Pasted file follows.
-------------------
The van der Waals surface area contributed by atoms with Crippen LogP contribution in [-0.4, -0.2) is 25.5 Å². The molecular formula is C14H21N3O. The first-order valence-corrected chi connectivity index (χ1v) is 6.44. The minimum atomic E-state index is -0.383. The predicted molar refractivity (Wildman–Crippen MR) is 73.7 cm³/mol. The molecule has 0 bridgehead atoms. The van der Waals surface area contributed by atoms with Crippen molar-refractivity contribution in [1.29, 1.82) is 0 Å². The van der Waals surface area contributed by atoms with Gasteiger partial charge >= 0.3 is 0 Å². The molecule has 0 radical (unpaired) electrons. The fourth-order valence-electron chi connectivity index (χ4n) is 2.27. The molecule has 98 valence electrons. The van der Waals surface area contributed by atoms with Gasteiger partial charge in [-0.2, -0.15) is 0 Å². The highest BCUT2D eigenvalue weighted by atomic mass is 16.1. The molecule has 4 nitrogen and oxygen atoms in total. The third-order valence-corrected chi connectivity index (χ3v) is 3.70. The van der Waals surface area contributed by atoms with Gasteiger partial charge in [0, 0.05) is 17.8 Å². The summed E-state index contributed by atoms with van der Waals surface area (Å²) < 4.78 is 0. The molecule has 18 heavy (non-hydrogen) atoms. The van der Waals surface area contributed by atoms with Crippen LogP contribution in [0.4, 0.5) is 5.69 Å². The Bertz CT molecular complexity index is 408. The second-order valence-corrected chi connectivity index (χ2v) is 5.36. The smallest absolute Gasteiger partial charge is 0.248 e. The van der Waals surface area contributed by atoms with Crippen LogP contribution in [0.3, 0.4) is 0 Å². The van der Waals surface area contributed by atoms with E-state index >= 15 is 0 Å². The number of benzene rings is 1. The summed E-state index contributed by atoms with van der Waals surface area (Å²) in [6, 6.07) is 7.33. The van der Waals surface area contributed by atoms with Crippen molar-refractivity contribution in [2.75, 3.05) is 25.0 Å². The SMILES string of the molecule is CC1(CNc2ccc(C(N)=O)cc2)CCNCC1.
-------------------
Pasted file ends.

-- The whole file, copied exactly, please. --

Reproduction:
The van der Waals surface area contributed by atoms with Crippen LogP contribution in [-0.4, -0.2) is 25.5 Å². The molecular formula is C14H21N3O. The first-order valence-corrected chi connectivity index (χ1v) is 6.44. The minimum atomic E-state index is -0.383. The predicted molar refractivity (Wildman–Crippen MR) is 73.7 cm³/mol. The molecule has 0 bridgehead atoms. The van der Waals surface area contributed by atoms with Crippen molar-refractivity contribution in [1.29, 1.82) is 0 Å². The van der Waals surface area contributed by atoms with Gasteiger partial charge >= 0.3 is 0 Å². The molecule has 0 radical (unpaired) electrons. The fourth-order valence-electron chi connectivity index (χ4n) is 2.27. The molecule has 98 valence electrons. The van der Waals surface area contributed by atoms with Gasteiger partial charge in [-0.2, -0.15) is 0 Å². The highest BCUT2D eigenvalue weighted by atomic mass is 16.1. The molecule has 4 nitrogen and oxygen atoms in total. The third-order valence-corrected chi connectivity index (χ3v) is 3.70. The van der Waals surface area contributed by atoms with Gasteiger partial charge in [0, 0.05) is 17.8 Å². The summed E-state index contributed by atoms with van der Waals surface area (Å²) < 4.78 is 0. The molecule has 18 heavy (non-hydrogen) atoms. The van der Waals surface area contributed by atoms with Crippen LogP contribution in [0.4, 0.5) is 5.69 Å². The Bertz CT molecular complexity index is 408. The second-order valence-corrected chi connectivity index (χ2v) is 5.36. The smallest absolute Gasteiger partial charge is 0.248 e. The van der Waals surface area contributed by atoms with Crippen LogP contribution in [0.3, 0.4) is 0 Å². The van der Waals surface area contributed by atoms with E-state index >= 15 is 0 Å². The number of benzene rings is 1. The summed E-state index contributed by atoms with van der Waals surface area (Å²) in [6, 6.07) is 7.33. The van der Waals surface area contributed by atoms with Crippen molar-refractivity contribution in [2.75, 3.05) is 25.0 Å². The SMILES string of the molecule is CC1(CNc2ccc(C(N)=O)cc2)CCNCC1.